Hyderabad: Following a complaint by People for the Ethical Treatment of Animals (PETA) India that despite a ban on cockfighting in the country, hundreds of arenas have been built for cockfighting in Andhra Pradesh, the central government statutory body Animal Welfare Board of India (AWBI) has fired off a letter to the state’s director general of police, demanding more vigilance and action against offenders and to stop such illegal events.
In its letter addressed to Gautam Sawang, DGP, Andhra Pradesh, the AWBI also warned that if directions and declarations of the Supreme Court banning animal fights, including cockfights, are not effectively complied with, disciplinary action must be taken against the erring officials so that the objectives and purposes of The Prevention of Cruelty to Animals (PCA) Act, 1960, can be achieved.
The AWBI further cautioned that granting permission or conducting such events would tantamount to contempt of court.
“Roosters used in cockfights are fitted with razor-sharp spurs and knives that tear through flesh and bone, causing agonising and fatal injuries to them as well as sometimes to handlers and spectators,” says PETA Chief Advocacy Officer Khushboo Gupta.
“PETA India is calling for everyone responsible for these animals’ misery to be held accountable for their crimes for a safer society. Research shows that people who are cruel to animals often move on to become human victims.”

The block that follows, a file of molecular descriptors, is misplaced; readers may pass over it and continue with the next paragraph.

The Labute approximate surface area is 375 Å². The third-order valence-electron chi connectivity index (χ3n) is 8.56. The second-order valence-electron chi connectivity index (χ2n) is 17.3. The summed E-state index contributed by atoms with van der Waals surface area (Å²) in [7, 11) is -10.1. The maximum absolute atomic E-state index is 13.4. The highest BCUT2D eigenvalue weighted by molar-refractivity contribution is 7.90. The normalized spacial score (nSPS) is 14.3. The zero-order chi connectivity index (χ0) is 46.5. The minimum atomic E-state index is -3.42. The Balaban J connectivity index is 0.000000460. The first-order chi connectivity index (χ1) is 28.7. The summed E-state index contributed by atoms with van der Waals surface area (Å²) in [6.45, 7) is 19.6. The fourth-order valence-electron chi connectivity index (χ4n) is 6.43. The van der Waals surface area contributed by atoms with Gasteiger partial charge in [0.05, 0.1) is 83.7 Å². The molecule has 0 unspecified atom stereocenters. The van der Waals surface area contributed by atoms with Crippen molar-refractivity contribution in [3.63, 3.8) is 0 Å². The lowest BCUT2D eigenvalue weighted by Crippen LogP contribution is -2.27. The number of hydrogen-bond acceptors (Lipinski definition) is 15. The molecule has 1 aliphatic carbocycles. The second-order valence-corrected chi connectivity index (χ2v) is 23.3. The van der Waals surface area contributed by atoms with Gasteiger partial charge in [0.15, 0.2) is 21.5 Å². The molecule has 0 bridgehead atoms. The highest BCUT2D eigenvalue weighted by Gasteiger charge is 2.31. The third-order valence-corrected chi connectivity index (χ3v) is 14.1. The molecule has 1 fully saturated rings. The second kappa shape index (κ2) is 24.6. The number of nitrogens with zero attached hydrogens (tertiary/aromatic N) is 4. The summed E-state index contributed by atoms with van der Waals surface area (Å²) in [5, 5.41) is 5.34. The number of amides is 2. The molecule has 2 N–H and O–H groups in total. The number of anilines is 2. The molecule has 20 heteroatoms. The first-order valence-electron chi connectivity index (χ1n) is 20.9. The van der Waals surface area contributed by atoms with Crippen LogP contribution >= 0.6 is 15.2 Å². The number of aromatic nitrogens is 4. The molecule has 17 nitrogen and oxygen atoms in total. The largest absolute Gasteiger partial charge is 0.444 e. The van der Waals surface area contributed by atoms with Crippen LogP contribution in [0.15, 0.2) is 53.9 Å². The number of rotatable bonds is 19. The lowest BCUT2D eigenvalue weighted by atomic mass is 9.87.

According to PETA India, thousands of arenas are being readied for illegal cockfights in East Godavari, West Godavari, Krishna, and parts of Visakhapatnam and Vizianagaram in Andhra Pradesh, in violation of orders of the Supreme Court and the High Court at Hyderabad. Inciting and organising animal fights are punishable offences under Sections 11(1) (m) (ii) and (n) of the PCA Act, 1960.
During cockfights, two birds are incited to fight. Roosters raised for fighting are often kept in cramped cages and tormented in practice fights. Their eyes may be gouged out, their wings and legs broken, their lungs punctured, or their spinal cord severed. One or both of them may die from the event, and both are often critically injured. Last year, a cockerel who had been fitted with a knife for an illegal cockfight accidentally killed his handler in Telangana.
Other vices like gambling and liquor consumption are also common at such events, the animals rights organisation stated.